After teaching for 20 years at Columbia University, I chose to leave my tenured position there and move to The George Washington University. Since then, I have been asked (at least once too often): Why? Why did you move from such a prestigious university to a less distinguished institution? (Academics tend to care a great deal about this kind of pecking order, given that prestige is the main coin with which they are paid.) I made the move because I had become increasingly interested in the ways public policy is made on the national level. And, I soon learned that if you hang around Washington, there are numerous dinners, lunches, book parties, seminars and such in which you run into appointed officials and elected representatives. You can learn a lot at these sessions, and occasionally can plant a seed of an idea you care about. In short, I never regret the move to DC.
During these informal, social and often off-the-record meetings, I got a feel for how legislation is increasingly 'sold to the highest bidder' -- i.e. to the lobbies that can contribute the most dough. I saw how lobbies lavished expensive junkets on members of Congress -- sending them to a golf tournament in Palm Springs (all expenses paid; first class tickets, of course) and to a tennis festival at Scottsdale, Arizona (ditto). Congressmen were outfitted with monogrammed fine leather suitcases, with a dozen rental cars sitting in the parking lots with keys in the ignition, just in case their wives or mistresses (all members that I saw presented with such trips were male) wanted to do some shopping. (There are now some limits on these junkets but they are easy to circumvent). But, these luxuries were chicken-feed compared to the cash donations that the legislators got for their election campaigns. While junkets and gifts sweeten the lifestyles of these elected officials, without oodles of money, they could not get elected or re-elected. In short, their job, power, and future all hinge on raising money.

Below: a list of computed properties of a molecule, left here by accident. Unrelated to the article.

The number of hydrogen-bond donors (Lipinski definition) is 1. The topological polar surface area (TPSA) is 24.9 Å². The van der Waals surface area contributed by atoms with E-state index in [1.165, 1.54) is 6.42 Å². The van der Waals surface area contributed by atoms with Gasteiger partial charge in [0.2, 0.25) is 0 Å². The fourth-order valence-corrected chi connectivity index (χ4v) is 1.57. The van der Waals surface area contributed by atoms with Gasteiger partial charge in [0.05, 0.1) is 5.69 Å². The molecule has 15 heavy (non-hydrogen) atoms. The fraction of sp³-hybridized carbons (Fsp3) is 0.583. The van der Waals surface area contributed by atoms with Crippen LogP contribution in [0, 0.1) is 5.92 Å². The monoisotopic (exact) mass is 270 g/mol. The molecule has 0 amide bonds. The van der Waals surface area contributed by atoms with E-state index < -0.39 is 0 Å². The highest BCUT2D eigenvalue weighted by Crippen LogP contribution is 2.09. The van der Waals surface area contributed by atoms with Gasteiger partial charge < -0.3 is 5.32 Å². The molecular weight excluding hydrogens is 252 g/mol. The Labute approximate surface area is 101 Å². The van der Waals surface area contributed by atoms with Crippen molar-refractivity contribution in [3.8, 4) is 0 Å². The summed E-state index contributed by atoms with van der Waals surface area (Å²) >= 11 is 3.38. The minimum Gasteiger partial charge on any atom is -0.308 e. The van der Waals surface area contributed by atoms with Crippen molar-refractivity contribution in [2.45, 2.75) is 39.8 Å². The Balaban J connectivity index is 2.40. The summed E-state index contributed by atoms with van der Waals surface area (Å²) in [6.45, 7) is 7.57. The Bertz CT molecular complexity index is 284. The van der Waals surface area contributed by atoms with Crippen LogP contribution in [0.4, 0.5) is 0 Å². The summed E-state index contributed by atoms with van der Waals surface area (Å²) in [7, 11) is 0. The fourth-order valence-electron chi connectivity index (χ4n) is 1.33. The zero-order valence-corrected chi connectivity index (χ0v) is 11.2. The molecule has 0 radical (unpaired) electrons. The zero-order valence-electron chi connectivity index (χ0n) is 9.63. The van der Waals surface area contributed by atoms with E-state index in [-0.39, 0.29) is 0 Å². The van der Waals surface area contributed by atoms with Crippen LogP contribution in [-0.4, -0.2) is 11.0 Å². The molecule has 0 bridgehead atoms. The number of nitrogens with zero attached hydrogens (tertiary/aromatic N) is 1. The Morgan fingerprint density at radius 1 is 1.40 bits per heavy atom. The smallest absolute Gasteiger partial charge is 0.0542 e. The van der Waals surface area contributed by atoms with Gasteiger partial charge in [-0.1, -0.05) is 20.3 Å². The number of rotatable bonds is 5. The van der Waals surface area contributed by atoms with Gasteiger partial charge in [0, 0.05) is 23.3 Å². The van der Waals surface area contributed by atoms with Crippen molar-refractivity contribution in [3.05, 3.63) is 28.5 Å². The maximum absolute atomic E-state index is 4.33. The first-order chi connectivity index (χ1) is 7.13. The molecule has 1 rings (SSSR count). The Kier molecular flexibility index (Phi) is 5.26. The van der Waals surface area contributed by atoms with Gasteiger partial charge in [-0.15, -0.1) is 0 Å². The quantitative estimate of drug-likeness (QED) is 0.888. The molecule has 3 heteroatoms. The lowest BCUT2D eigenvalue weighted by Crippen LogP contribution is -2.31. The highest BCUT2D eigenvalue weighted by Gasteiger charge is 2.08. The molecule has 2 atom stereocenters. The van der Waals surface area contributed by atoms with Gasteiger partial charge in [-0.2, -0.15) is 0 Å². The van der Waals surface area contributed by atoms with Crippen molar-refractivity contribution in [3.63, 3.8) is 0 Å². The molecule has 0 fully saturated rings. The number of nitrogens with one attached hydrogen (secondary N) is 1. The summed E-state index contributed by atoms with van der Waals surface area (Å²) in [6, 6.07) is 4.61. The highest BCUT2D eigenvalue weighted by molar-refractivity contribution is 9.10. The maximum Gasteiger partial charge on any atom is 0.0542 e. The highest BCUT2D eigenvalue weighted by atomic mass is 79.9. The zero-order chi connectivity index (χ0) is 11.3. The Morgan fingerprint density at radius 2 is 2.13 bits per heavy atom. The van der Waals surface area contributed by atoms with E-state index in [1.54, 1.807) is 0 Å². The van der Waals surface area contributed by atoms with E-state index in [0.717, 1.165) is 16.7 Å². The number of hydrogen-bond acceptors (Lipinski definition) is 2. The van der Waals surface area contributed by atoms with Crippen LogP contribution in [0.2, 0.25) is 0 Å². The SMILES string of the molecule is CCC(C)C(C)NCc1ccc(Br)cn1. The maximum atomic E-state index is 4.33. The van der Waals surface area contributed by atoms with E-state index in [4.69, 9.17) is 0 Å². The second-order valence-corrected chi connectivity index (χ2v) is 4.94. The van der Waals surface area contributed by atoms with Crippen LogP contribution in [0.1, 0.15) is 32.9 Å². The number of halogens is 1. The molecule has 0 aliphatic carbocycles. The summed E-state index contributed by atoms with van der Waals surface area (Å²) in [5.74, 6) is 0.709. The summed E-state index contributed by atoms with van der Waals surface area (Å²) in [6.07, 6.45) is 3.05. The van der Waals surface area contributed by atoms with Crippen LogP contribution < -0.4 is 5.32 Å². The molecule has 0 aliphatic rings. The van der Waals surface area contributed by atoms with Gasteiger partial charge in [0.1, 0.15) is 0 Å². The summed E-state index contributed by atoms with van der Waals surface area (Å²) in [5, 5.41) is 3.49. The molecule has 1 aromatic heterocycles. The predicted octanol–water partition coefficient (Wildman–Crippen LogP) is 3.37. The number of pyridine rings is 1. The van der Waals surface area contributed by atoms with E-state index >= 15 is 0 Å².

Time and again at these after-hours encounters, I heard Congressmen, especially those who had recently retired, use the phrase "this place has become like a whorehouse". Members of Congress need to raise so much cash just to stay in office (most get re-elected) that they no longer simply wait to be paid off--they actively solicit. They hit on lobbies of various special interests with deep pockets, asking for donations, for higher donations than they gave last year, or for one more round in this election cycle. Anyone who believes that these lobbies dish out boatloads of cash without getting anything in return probably also believe in Santa Claus and the Tooth Fairy.
Three examples follow. Many more are available on the website of Citizens for Ethics and Responsibility in Washington (CREW).
Alaska's sole house member, Don Young (R) attended a fundraiser in 2005 that brought in $40,000 for his re-election campaign. The event was organized by a land developer who stood to gain substantially from the expansion of a certain highway in Alaska. The following year, Representative Young successfully directed $10 million (of U.S. tax payer dollars) towards the expansion of this highway -- right where this developer wanted it to go. This is in addition to the famous 'bridge to nowhere' that the same congressman has attempted to fund. (His daughter and son-in-law happen to own substantial property in this particular 'nowhere'.)